Clearly, enterprise IT has become very “cloudy.” The term cloud computing has grown from a little-known buzzword into one of the hottest topics in IT today. This surge in interest has led to a great deal of debate as to what cloud computing is and how to apply it to the enterprise. However, in the course of these conversations, one critically important issue seems to be casually overlooked and underappreciated – the difference between cloud infrastructures and cloud platforms, and the benefits of each to the enterprise.
Infrastructure-oriented approaches to cloud, including Infrastructure-as-a-Service (IaaS) offerings, seek simply to provide access to virtualized computing resources in an on-demand manner. Typical of this approach is Amazon’s EC2, through which any user can request Linux or Windows virtual machine instances which are created on the fly and billed based on actual usage. The user of cloud infrastructure always knows how many virtual machines they have and what their individual IP addresses are and, in the case of Amazon’s EC2, the “sizes” of each instance. However, clients don’t know where the machines are geographically or what kind of hardware is being used. This is what makes the service cloud-like.
Of critical importance is the fact that the management of the individual instances is handled at the operating system level and on a machine-by-machine basis. While this may increase end-user control it also dramatically increases operational complexity.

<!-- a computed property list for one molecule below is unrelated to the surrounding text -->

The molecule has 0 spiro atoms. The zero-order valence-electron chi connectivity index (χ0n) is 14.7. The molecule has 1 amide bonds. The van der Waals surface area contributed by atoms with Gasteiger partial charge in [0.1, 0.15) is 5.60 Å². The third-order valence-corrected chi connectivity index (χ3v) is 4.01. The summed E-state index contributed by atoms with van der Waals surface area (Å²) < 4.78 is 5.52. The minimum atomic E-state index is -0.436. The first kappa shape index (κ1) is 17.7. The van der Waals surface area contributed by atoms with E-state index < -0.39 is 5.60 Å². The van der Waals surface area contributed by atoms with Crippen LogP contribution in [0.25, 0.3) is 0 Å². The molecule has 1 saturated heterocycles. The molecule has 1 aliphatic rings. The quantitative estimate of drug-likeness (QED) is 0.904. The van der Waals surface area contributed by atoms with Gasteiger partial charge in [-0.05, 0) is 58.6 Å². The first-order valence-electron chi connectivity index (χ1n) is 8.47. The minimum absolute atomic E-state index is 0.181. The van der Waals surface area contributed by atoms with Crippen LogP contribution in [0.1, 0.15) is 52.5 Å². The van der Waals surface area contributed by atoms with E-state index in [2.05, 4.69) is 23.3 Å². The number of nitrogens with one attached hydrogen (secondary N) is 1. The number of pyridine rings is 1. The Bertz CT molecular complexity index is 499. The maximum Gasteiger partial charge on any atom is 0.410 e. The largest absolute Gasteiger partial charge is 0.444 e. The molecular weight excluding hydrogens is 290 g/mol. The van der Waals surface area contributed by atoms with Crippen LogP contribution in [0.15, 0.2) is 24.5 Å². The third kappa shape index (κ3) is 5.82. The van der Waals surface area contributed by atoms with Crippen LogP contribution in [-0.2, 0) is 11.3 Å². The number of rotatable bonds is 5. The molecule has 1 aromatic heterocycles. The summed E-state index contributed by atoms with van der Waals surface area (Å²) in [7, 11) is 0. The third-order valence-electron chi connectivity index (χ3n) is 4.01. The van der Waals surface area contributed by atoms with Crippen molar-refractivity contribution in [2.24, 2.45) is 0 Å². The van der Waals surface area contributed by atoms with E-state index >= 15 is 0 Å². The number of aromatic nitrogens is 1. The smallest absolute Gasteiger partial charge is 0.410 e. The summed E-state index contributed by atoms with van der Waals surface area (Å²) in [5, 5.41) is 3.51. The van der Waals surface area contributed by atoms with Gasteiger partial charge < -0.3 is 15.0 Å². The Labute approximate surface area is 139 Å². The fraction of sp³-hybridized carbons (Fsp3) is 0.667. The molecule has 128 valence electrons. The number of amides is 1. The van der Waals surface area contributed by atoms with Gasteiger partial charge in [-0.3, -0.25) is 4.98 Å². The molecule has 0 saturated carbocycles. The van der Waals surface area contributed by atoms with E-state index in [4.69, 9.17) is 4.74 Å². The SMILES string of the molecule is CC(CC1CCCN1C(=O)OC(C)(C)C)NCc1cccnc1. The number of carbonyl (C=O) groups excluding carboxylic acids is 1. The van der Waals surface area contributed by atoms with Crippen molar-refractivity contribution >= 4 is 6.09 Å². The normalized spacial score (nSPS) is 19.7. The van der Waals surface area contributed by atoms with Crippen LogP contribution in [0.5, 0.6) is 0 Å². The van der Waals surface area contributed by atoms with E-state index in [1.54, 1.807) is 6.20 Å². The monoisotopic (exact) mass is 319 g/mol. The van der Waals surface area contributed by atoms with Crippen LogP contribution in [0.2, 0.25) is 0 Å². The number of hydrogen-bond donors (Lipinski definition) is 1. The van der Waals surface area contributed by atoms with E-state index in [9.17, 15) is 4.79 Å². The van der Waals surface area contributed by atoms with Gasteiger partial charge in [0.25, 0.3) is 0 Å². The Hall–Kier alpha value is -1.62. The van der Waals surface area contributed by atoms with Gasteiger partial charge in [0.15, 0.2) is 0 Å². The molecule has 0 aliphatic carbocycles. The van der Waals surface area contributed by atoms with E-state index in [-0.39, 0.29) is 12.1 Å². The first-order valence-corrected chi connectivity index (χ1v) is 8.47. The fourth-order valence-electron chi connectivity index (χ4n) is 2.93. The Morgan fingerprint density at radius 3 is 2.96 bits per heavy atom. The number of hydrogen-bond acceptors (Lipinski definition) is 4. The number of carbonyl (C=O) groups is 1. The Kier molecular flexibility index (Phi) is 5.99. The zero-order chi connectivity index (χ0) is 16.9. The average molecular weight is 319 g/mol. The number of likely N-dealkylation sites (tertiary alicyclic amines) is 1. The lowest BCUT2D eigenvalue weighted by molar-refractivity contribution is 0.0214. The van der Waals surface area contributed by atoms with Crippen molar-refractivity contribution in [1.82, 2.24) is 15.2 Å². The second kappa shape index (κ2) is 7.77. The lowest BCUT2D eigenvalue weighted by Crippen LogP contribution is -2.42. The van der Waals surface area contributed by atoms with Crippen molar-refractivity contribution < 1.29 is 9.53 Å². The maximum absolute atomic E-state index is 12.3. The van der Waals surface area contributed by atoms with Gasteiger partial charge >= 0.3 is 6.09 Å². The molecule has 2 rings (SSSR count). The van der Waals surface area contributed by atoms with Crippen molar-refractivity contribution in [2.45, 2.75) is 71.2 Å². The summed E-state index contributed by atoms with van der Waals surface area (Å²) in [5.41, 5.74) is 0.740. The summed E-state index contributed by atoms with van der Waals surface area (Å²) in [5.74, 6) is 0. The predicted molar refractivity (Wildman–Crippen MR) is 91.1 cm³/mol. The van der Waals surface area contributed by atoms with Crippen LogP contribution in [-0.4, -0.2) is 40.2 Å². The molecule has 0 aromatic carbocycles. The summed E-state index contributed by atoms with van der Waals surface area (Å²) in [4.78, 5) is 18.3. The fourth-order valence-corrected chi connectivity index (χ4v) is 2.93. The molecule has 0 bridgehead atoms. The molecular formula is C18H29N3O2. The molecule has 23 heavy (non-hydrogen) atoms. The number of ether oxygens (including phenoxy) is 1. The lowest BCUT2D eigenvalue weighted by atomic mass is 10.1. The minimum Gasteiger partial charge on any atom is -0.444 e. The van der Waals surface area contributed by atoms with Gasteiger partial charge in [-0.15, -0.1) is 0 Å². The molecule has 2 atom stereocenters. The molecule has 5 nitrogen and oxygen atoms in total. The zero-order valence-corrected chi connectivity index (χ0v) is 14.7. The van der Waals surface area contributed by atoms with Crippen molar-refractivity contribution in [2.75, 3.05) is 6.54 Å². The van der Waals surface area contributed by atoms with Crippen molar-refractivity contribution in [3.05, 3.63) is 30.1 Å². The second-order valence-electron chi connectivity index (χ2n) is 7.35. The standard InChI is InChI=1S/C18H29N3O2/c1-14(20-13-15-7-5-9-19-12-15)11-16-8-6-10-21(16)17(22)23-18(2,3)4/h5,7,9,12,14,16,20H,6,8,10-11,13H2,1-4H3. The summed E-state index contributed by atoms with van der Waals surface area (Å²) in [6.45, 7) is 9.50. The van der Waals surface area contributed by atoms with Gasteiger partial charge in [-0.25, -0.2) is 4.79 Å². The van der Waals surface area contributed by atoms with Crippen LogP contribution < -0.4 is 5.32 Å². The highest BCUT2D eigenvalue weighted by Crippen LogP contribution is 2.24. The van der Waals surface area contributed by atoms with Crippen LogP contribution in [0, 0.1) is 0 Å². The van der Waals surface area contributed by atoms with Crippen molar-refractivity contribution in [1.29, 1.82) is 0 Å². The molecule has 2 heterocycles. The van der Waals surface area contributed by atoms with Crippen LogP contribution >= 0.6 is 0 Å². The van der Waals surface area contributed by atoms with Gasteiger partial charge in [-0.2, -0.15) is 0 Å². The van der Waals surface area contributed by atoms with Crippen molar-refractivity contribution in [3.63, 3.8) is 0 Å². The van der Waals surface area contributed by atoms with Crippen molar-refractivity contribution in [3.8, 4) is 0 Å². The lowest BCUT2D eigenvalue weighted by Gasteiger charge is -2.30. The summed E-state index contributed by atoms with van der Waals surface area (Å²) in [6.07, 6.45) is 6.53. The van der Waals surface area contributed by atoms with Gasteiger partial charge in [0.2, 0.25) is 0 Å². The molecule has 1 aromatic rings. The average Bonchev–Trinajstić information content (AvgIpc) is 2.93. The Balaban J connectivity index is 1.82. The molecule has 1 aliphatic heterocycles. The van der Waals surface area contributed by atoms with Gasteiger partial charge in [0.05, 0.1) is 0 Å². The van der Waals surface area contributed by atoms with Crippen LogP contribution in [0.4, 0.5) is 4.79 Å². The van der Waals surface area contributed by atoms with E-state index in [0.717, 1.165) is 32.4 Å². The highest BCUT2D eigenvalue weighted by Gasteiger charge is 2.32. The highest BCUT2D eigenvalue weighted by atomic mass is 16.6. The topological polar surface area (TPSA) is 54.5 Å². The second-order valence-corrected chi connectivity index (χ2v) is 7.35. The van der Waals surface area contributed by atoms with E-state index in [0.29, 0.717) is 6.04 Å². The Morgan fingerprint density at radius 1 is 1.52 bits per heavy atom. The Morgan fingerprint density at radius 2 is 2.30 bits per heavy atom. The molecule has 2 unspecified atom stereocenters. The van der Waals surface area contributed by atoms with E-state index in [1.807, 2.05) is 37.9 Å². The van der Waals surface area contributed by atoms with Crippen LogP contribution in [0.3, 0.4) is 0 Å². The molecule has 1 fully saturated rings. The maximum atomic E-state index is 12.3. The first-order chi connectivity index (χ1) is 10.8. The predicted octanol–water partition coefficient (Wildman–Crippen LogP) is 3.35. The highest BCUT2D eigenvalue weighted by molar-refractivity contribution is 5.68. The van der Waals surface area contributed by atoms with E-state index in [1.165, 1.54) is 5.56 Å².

Platform-oriented approaches to cloud are distinguished by the higher level of abstraction they provide as well as the supporting services they make available to the applications that run on them. Google’s AppEngine is a good example of the Platform-as-a-Service (PaaS) approach and the distinction between infrastructure-and platform-oriented cloud types. The platform user is solely concerned about the applications they are running in the cloud. To migrate an application to the cloud they simply package it and then deploy it to the cloud. The deployment happens in a single step and the end-user doesn’t necessarily even know whether the application is being run on a single virtual machine or 10 at any given point in time. In addition, the application can take advantage of special services provided by the platform, such as authentication or data access.
There is little doubt that various forms of cloud computing will play an increasingly important role for organizations seeking a competitive advantage. Enterprises that employ cloud platforms—in either public or private cloud environments—will benefit from the increased scalability, security, and portability of their cloud-based applications, as well as the ability to manage third party applications. Cloud platforms will also help them to significantly reduce time-to-market, realize substantial cost-savings and react more quickly to changing market conditions. Because of these clear benefits to IT departments and to an organization’s business goals, cloud computing is here to stay and cloud platforms will help unlock the power of cloud computing for the enterprise.
Appistry is a leading provider of cloud application platform software, and is on the forefront of cloud computing solutions that provide organizations with a competitive advantage by to making it easier and more cost-effective to develop, deploy and manage critical business applications.